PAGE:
The wine was really good here (see how I still have so few ways to describe why I like wine). There was a certain authenticity to the presentation during the tastings, and I left really impressed. Also left with a bottle of their Chardonnay (which was thoroughly enjoyed) and a Cabernet Merlot from their “The Joker” series.

My photos from House of Cards are poor and sadly lacking. Perhaps an indication of how much wine had been tasted at this point?


Final stop on the tour was to a brewery. Now this is more my speed! Cheeky Monkey is another large Margaret River venture, with very impressive grounds. This would be the perfect place to have a function, and the spaces were immense. The beer here was not out of this world, but tasty none the less. Certainly made a refreshing change after a day of wine tastings. My favorite was the Pilsner, slightly surprising for me, but a nice palate cleansing, refreshing brew if I do say so. I skipped the ciders, hence the 2 empty spaces on the paddle. Only beer for this little black duck!


The tour itself was well run, with our knowledgeable guide John providing us with information and entertainment along the way. Perhaps not all the wineries he chose were to my taste, but the tour operators tread a tight rope when it comes to running these tours. There was a few backpackers in our group, who clearly felt that the $95 they paid was justification enough to get drunk for free. I am fairly certain the wineries dispensing free wine tastings do not appreciate this attitude. John tried to encourage us all to buy wines, to support each winery. No doubt he feels obliged to try his best to help the sales, especially if he wants to continue to bring his paying guests along to the wineries for free. Apparently some of the wineries have started charging for tastings… I wonder why?!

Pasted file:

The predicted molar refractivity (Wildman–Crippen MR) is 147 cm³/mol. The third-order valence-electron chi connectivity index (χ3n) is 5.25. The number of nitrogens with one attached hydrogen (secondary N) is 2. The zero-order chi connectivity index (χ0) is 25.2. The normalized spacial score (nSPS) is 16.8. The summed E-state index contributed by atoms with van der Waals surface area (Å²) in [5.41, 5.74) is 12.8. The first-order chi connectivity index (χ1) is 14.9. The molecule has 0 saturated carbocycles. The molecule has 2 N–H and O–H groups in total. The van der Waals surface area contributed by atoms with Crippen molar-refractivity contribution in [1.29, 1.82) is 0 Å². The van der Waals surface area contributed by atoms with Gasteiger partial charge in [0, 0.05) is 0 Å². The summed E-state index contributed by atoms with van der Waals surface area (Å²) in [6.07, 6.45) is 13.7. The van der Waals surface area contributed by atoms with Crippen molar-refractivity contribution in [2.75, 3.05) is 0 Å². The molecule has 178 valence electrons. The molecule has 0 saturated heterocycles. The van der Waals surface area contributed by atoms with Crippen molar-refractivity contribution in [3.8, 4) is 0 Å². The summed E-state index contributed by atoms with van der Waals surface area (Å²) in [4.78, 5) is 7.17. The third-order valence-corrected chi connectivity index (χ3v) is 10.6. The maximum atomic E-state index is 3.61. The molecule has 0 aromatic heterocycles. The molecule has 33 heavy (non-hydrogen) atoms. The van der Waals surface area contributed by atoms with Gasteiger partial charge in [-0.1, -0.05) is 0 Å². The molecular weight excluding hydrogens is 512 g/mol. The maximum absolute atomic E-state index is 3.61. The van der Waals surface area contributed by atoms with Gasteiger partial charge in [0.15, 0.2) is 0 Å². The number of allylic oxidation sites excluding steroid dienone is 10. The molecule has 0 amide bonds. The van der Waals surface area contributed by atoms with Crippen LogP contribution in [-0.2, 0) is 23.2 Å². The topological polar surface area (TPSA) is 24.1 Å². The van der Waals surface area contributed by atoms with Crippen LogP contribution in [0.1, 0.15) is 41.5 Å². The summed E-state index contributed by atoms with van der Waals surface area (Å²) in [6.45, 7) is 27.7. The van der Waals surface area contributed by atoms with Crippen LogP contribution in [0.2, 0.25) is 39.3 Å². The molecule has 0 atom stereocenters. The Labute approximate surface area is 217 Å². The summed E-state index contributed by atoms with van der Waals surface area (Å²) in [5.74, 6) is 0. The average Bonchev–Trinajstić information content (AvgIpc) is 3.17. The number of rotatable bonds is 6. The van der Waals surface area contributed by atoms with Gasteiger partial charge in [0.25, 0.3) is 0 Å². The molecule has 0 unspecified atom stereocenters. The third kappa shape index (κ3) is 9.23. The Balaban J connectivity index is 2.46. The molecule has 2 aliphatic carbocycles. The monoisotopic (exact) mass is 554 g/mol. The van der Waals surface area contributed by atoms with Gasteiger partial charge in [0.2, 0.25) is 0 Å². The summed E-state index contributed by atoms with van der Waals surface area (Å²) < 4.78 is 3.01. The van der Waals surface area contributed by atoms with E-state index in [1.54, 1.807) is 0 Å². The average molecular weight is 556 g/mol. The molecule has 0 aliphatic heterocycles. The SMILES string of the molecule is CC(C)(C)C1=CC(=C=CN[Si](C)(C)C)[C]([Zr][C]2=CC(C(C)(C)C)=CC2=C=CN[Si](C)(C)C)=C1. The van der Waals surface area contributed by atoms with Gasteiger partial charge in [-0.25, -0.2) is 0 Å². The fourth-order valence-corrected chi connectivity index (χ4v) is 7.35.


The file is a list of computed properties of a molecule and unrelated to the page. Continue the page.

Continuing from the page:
The next day I went out on a mission to find THE perfect Chardonnay. My visit to Howard Park winery achieved this goal. This was a big site that clearly had invested heavily in their Margaret River operation – a vast space for tasting, bottling and cellaring amongst their acres of vines. They have vineyards in many of WA’s popular growing regions, and use this to their advantage to create some amazing wines. I chose the Howard Park Chardonnay from the Margaret River property, as well as a Howard Park Flint Rock Chardonnay, produced from their cooler climate vineyards in the south-east of WA.


There are definitely some impressive wineries in Margaret River, but the true attraction for me was the beaches and the flawless weather. The coastline is long, and the countless bays and beaches are simply breathtaking. Cue obligatory beach vista image… now.